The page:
Staying out all day in the teeth of a Pacific storm takes preparation and quality raingear. I carry a waterproof daypack. Inside the pack you’ll find a survival kit, food, water, hand warmers, dry socks, a couple of plastic trash bags and a plastic urine bottle to keep my scent under control. There was a time when I carried a Thermos so I’d have a hot lunch, but these days I carry much lighter, self-heating military MREs (meals ready to eat).
The hot food provided by MREs gives you a real attitude boost when it’s cold and wet and lunch becomes something you really look forward to. MREs can be found at backpacking stores, army surplus stores and through mail order surplus catalogs.
Selecting the spot for your stand isn’t something to be done without thought. You can’t expect to plunk yourself down at random and see the numbers of deer I’ve described. Migrating deer follow the same drainages and travel the same basic routes to the low country year after year, barring major changes in habitat. Once you discover a productive spot, there is a good chance it will remain a honey hole for seasons to come.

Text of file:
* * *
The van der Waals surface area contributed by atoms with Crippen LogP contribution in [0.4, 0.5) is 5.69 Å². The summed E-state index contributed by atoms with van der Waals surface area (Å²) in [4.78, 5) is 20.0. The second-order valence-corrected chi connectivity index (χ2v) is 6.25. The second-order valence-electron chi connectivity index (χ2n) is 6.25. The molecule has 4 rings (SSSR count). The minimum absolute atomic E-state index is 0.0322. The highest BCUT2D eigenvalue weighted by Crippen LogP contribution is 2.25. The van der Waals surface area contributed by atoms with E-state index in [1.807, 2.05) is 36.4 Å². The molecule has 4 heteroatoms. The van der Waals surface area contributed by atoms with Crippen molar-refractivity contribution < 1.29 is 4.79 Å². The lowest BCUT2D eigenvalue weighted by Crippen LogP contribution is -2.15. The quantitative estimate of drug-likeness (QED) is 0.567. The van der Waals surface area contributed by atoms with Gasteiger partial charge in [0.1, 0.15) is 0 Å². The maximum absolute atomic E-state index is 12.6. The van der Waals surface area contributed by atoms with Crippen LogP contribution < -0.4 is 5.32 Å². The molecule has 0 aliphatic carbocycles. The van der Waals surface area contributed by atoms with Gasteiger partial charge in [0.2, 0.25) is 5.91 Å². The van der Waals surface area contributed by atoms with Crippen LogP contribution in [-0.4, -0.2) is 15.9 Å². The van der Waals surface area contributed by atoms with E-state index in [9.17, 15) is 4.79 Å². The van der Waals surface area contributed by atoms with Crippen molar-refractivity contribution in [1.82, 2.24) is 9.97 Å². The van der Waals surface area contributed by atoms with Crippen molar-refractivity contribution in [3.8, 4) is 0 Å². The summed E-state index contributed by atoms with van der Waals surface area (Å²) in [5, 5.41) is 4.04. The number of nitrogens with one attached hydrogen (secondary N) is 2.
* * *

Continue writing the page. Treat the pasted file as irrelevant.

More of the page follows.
I select my stand sites based largely on terrain. My best stands have always been located near features that concentrate deer movements. Proven features to investigate include saddles, timber edges, points, breaks in rim rock and the heads of steep, rugged gullies. In my experience, blacktail bucks often keep to the upper third of ridges. It pays to take this into consideration when selecting a spot.
CALIFORNIA MIGRATION COUNTRY
If you are interested in rolling the dice on the chance of experiencing some of the northern California’s outstanding migration hunting, there are several zones where you’ll find action when the conditions are right, including zones B-2, B-3 and B-5, C-2, C-3, D 3-5 and special late-season hunt G-1.